Well Bay Islanders, this one’s for you! For those of you who’ve never been to Roatan or any of the Bay Islands, the chances are that you’ve never heard of this dessert. So allow me to introduce you to — Corn Rice!
This dessert has everything to do with corn but has absolutely nothing to do with rice, so I have no idea how or who came up with name “Corn Rice.” The only reason I can think of is that it is similar to rice pudding, but you make it from corn instead of rice.
I am pretty sure that I’m not alone in saying that Corn Rice is an all-time favorite Bay Island dessert! It’s right up there with Yuca Cake and Rice Cake, but although most islanders love to eat it, not many of them make it. It is pretty rare to find Corn Rice these days, and after numerous attempts at making it for this recipe, I now know why! If you’ve been following this blog, you may have noticed that I haven’t posted in awhile. Well, this recipe is the reason it came to a screeching halt.
Making Corn Rice
Before I set out to make Corn Rice, I honestly didn’t realize how complicated it was. I had heard that you needed to boil dried corn in “ashes” to make hominy corn and so I thought – “It can’t be that complicated (eye-roll); I’ll just use my InstantPot, and get it done in no time!”
Although I had seen short-cut Corn Rice recipes before, I didn’t like the ones that I tried. To me, they tasted nothing like “real” Corn Rice. For one, I don’t like hominy with the hulls attached to the kernels. Secondly, most recipes used sweetened condensed milk, which to me never tasted like the real thing.
I wanted to make authentic Bay Island Corn Rice. You know? From actual corn and from scratch. So I did a bit more research on Google on how to make hominy and I asked every local I knew that had experience with it. And the basic consensus was — Corn Rice is a lot of work!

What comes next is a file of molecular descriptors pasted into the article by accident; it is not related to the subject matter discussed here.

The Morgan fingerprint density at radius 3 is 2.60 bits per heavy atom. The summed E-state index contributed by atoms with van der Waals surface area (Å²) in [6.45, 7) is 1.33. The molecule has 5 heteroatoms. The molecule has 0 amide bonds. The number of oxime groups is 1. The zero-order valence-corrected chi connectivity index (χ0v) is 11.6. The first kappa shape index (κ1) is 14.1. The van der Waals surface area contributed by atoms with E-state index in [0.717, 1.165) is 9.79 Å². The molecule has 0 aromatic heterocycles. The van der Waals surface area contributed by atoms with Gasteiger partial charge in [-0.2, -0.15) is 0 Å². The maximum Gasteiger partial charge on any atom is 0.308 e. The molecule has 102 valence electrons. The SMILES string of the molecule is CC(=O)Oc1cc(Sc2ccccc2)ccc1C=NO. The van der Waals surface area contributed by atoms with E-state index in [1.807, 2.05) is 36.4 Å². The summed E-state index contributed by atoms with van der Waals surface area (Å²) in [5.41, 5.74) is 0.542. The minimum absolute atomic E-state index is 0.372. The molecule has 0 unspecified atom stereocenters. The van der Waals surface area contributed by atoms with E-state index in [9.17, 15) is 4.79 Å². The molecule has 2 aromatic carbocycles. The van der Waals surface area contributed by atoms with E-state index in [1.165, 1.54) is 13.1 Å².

And boy were they right…
Making hominy from scratch is very time-consuming. First, you soak dried corn kernels overnight. You then boil them in alkaline water for several hours or as long as it takes for the outer shell to dissolve and the hulls to release. There are a few ways to get alkaline water, but the typical way in the Bay Islands is by using wood ash along with baking soda, which helps remove the hard tips of the kernels. Once the corn is finished boiling in the alkaline water, you then have to wash the corn to remove the hulls and tips of each little kernel. One. By. One. It’s a long and arduous, back-breaking process; so kudos to anyone who makes Corn Rice the real old-fashioned way.
To make a long story short, my journey in making Corn Rice lead me to one conclusion — Corn Rice will fade into the pages of Bay Island history if an easier way of making it isn’t figured out. For one, nobody has the time these days, and secondly, islanders no longer cook on wood stoves. So, in frustration and defeat, I resorted to the canned hominy corn I so despised. But after trying several brands, Bush’s Best White Hominy, Maiz Pozolero is a winner! The White Hominy (not Golden Hominy) does a great job of mimicking the homemade hominy corn in Bay Island Corn Rice. And after many tries and tweaks, this recipe tastes just like the real thing.
Best of all, you can have a bowl of Bay Island goodness in less than 20 minutes. No matter where you live.
I hope you enjoy!
A one-of-a-kind Bay Island dessert.
- 4 Cans Bush's Best White Hominy Corn 15.5 oz
- 1 Can Coconut Milk 14 oz.
- 3 Cups Whole Milk
- 2 Tbs. Corn Starch
- 1 - 1/2 Cup Sugar
- 2 Tbs. Vanilla
- 1 Tbs. Cinnamon
- 1/2 tsp. Nutmeg
- 1/2 tsp. Salt
Open cans of Hominy Corn.
Drain and rinse corn well.
Combine coconut milk, whole milk, and cornstarch in a large pot.
Whisk to dissolve the cornstarch.
Next, add sugar, vanilla, cinnamon, and nutmeg.
Bring to a slow boil over medium-high heat until sugar is dissolved.
Add hominy corn.
Add salt 1/4 tsp at a time, tasting in between and adjust if needed.
Continue to cook over medium to high heat until sauce is thickened.
Canned Hominy is very salty, so be sure that you drain them of all the water and rinse them well before adding. Taste before adding the salt at the end. You may not need to add the full 1/2 teaspoon of salt and will depend on how well you wash the corn.